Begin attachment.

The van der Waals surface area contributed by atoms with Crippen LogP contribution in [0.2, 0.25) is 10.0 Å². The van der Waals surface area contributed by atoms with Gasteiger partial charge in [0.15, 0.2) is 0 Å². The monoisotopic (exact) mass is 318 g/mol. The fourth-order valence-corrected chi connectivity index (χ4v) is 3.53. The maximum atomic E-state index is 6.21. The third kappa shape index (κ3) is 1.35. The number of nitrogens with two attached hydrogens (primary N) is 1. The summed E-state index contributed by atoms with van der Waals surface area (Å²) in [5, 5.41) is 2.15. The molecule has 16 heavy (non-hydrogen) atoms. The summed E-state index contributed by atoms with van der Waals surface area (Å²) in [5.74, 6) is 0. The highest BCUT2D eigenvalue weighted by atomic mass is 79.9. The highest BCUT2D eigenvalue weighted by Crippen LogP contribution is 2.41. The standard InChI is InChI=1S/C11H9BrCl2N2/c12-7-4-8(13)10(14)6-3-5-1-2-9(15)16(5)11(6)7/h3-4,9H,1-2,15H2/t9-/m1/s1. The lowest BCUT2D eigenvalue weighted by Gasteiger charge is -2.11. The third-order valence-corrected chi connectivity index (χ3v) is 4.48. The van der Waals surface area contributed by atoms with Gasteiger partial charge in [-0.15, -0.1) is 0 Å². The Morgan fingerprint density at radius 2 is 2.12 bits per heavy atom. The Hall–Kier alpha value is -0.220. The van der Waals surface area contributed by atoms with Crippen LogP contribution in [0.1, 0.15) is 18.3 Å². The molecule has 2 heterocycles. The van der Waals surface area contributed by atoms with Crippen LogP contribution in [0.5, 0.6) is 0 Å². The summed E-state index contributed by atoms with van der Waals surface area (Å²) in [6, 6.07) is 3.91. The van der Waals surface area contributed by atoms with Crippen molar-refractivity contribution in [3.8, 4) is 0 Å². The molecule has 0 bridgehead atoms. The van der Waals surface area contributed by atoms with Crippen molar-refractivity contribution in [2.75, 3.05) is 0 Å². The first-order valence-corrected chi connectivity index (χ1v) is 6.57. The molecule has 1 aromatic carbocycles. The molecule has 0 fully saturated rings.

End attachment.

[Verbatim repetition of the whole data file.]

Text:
The van der Waals surface area contributed by atoms with Crippen LogP contribution in [0.2, 0.25) is 10.0 Å². The van der Waals surface area contributed by atoms with Gasteiger partial charge in [0.15, 0.2) is 0 Å². The monoisotopic (exact) mass is 318 g/mol. The fourth-order valence-corrected chi connectivity index (χ4v) is 3.53. The maximum atomic E-state index is 6.21. The third kappa shape index (κ3) is 1.35. The number of nitrogens with two attached hydrogens (primary N) is 1. The summed E-state index contributed by atoms with van der Waals surface area (Å²) in [5, 5.41) is 2.15. The molecule has 16 heavy (non-hydrogen) atoms. The summed E-state index contributed by atoms with van der Waals surface area (Å²) in [5.74, 6) is 0. The highest BCUT2D eigenvalue weighted by atomic mass is 79.9. The highest BCUT2D eigenvalue weighted by Crippen LogP contribution is 2.41. The standard InChI is InChI=1S/C11H9BrCl2N2/c12-7-4-8(13)10(14)6-3-5-1-2-9(15)16(5)11(6)7/h3-4,9H,1-2,15H2/t9-/m1/s1. The lowest BCUT2D eigenvalue weighted by Gasteiger charge is -2.11. The third-order valence-corrected chi connectivity index (χ3v) is 4.48. The van der Waals surface area contributed by atoms with Gasteiger partial charge in [-0.15, -0.1) is 0 Å². The Morgan fingerprint density at radius 2 is 2.12 bits per heavy atom. The Hall–Kier alpha value is -0.220. The van der Waals surface area contributed by atoms with Crippen LogP contribution in [0.1, 0.15) is 18.3 Å². The molecule has 2 heterocycles. The van der Waals surface area contributed by atoms with Crippen LogP contribution in [0.5, 0.6) is 0 Å². The summed E-state index contributed by atoms with van der Waals surface area (Å²) in [6, 6.07) is 3.91. The van der Waals surface area contributed by atoms with Crippen molar-refractivity contribution in [3.8, 4) is 0 Å². The molecule has 0 bridgehead atoms. The van der Waals surface area contributed by atoms with Crippen molar-refractivity contribution in [2.75, 3.05) is 0 Å². The first-order valence-corrected chi connectivity index (χ1v) is 6.57. The molecule has 1 aromatic carbocycles. The molecule has 0 fully saturated rings.